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The right support at the right time for new teachers

By Blog Editor, IOE Digital, on 26 March 2021

Hilary Adli, Qing Gu, Mark Quinn, UCL Centre for Educational Leadership.

Workshop participants in a session

Photo: Jason Ilagan for UCL Institute of Education

Two years ago, when the Department for Education published their Teacher Recruitment and Retention Strategy, this ‘unflinching’ look into the problems faced by the teaching profession was dedicated to ensuring that ‘a career in teaching continues to be attractive, sustainable and rewarding.’ However, it couldn’t have anticipated a future pandemic and the requirement to teach remotely as among the problems faced by the profession. One particular sector of the school workforce – those in initial teacher education (ITE) – faced particular challenges after the first lockdown was announced in March last year. Unable to physically attend their placement schools, ITE students had to rapidly make themselves useful to their colleagues, doing their best to support learning from home.

Fortunately, the Department’s strategy to retain teachers included the Early Career Framework (ECF) reforms. The UCL Early Career Teacher Consortium had been selected as one of four providers of an early roll out of ECF-based professional development in the north of the country which launched in September 2020. Our programme has had to be agile enough to support the needs of new teachers whose ITE was so radically disrupted. We responded to three categories of need.

Front-of-class experience, and getting feedback on teaching

The first two modules of our programme on enabling and engaging pupils in learning took place in the autumn term, when schools were open but subject to Covid safety measures. The sequence and contents of our programme were not created in response to the pandemic, but because they are grounded in what research says about how teachers learn and grow over time, the knowledge, skills and pedagogical approaches that we embedded in the first two modules resonated especially well with our early career teachers (ECTs) this year. The first seven weeks of our programme addressed Teacher Standards 1 (set high expectations) and 7 (manage behaviour effectively) – which are of prime concern for an ECT. Collaborating with their mentor, they had some observation and feedback on topics such as: Understanding teachers as role models; Establishing the learning environment and Supporting vulnerable pupils; Understanding pupils as learners; Managing behaviour.

Mentoring

Mentoring did continue while trainees were on placement. New teachers have long had an entitlement to a mentor in their induction year; this principle is embedded into the core of the ECF. Our programme has structured weekly mentoring based upon the research of the framework – more frequent and more productive than many would have normally had. In evaluations, 89% of ECTs have told us that high quality mentor sessions have supported their learning; 91% of mentors rated the quality of our materials as at least good.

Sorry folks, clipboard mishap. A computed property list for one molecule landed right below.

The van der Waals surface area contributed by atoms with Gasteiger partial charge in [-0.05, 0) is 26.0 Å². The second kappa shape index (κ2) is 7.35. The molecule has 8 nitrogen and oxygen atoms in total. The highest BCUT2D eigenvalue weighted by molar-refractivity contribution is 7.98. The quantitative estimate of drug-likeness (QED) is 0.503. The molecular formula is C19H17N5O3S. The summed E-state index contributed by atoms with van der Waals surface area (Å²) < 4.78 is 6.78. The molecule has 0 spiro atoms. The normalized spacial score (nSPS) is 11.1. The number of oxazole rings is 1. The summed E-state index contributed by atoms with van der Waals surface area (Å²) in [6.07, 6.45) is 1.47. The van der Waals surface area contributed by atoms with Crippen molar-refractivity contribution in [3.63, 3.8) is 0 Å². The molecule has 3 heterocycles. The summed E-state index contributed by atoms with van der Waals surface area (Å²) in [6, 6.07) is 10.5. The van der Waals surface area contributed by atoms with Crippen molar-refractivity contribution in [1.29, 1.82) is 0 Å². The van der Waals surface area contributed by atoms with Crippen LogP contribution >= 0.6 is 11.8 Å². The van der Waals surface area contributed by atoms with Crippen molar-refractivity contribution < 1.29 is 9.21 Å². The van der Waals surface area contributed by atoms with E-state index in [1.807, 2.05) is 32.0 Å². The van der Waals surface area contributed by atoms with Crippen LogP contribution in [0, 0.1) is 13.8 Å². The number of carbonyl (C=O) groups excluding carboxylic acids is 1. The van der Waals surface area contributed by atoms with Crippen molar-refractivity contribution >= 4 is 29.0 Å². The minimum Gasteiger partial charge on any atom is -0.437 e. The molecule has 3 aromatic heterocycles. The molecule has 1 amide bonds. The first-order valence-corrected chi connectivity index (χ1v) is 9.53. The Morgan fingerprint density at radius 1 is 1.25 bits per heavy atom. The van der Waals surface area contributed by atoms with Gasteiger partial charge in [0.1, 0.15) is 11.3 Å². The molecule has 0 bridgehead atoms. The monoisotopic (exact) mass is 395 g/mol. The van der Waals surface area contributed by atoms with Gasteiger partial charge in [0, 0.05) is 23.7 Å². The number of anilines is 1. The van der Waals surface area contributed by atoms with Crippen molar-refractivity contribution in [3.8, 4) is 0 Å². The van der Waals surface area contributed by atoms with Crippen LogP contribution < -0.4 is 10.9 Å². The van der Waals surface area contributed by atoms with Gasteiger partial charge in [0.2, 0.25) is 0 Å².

Peer networks

The Teacher Tapp blog recently found that, although staffrooms largely remain open, due to COVID-related safety measures they are not currently places colleagues can socialise in or exchange professional advice as they would normally do. Peer networks are opportunities for new teachers to look beyond their own classrooms and look up from their own piles of work. Again, the creation of professional learning communities in our programme was not to serve the challenging conditions caused by the pandemic, but our research-informed approach to supporting ECTs’ professional as well as social needs for learning is paying dividends. Twice every half-term, we bring ECTs virtually together in clusters of 15 for training and an online learning community, led by a facilitator who also looks out for their wellbeing.

This has been an amazingly challenging year to start a career in teaching. The resilience and positivity of ECTs, despite their curtailed ITE experience, has been inspiring: they remain committed to their own development, continuing to turn up for sessions in their peer network and sharing their learning honestly. We have now been chosen to run our programme in the national roll-out of the ECF reforms, which means that we will be supporting ECTs from Newham to Newcastle. After another year where ITE has shown resilience through the pandemic, we are confident we can still help make teaching attractive, sustainable and rewarding.

 

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